Remote Thermometers

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Remote Thermometers

After using Polder style thermometers for a year, I was pleased to find that the Sharper Image company is selling a remote thermometer that has the potential to be good for the outdoor cooking I do.

Click on the photo above for a larger image, or go to the Sharper Image online catalog page for the product here.

One of the challenges of cooking low and slow is to monitor the temperature of the meat and the grill during a long cook.  I typically start a Boston butt for pulled pork at about 10 p.m. to be ready to eat at about 6 p.m. the following day (18 - 20 hours of cooking).

When using lump charcoal alone, I stabilize the temperature, put the meat on, and go to bed.  However, it is not that uncommon for the fire to go out during wee hours of the morning.  I typically get up at about 5 a.m. to check the temperatures, and restart the fire if necessary.

If this new toy works out well... I'll be able to check the temperature of the meat and the dome/grill from my bedroom.  This will have two distinct advantages.

  • I don't have to get out of bed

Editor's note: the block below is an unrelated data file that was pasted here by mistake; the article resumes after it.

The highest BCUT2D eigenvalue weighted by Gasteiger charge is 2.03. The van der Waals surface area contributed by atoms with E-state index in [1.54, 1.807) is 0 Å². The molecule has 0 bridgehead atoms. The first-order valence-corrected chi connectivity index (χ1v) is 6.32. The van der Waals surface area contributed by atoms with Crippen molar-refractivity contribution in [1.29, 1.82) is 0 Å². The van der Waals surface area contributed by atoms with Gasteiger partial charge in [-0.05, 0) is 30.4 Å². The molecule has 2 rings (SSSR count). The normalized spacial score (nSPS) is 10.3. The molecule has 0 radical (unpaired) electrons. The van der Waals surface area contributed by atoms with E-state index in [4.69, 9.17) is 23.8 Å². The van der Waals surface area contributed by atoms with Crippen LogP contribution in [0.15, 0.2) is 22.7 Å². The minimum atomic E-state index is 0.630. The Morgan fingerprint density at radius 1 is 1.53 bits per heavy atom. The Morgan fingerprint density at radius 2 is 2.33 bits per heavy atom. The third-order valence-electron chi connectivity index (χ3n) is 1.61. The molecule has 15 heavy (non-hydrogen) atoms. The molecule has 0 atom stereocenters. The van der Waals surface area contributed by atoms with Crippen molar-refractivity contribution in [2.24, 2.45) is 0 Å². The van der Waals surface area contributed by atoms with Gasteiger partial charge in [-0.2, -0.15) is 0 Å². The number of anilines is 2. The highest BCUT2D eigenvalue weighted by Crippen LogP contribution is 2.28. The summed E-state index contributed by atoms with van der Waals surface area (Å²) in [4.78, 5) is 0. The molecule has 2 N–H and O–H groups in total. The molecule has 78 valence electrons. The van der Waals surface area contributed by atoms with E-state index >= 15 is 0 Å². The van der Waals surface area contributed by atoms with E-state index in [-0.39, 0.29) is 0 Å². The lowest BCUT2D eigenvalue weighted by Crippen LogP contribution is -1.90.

• I don't have to return to bed at 5:05 a.m. smelling of smoke

I appreciate the first point, my bride probably appreciates the second one. 

The instructions say that the transmitter and receiver will work within 75 feet of one another.  The transmitter uses two AAA batteries, the receiver two AA batteries, included.  There is an on/off switch on each unit, and a standby setting on the receiver (which only powers the clock).

Temperature

The thermometer has a transmitter that accepts two plug in probes. (The advertisement says that only one is detachable, but both are.)

You can also plug one  probe directly into the receiver (so perhaps one probe is measuring an outdoor cooker, and one is with the receiver in the kitchen monitoring a cake in the oven).

The receiver can show either probe temperature, or cycle between the two probes (displaying one, then the other).  

You can set the temperature of each probe in two ways:

1) Using the USDA (Table A) values

  • Select the meat type (Beef, veal, pork, lamb, chicken, turkey)
  • Select the degree of doneness (rare, medium rare, medium, well done)

or

2) Using the USDA (Table B) values

  • Override the temperature, setting it manually to whatever you want

Timers

There are two timers you can set (hours and minutes). The timers can be set to either count down or count up.

Notes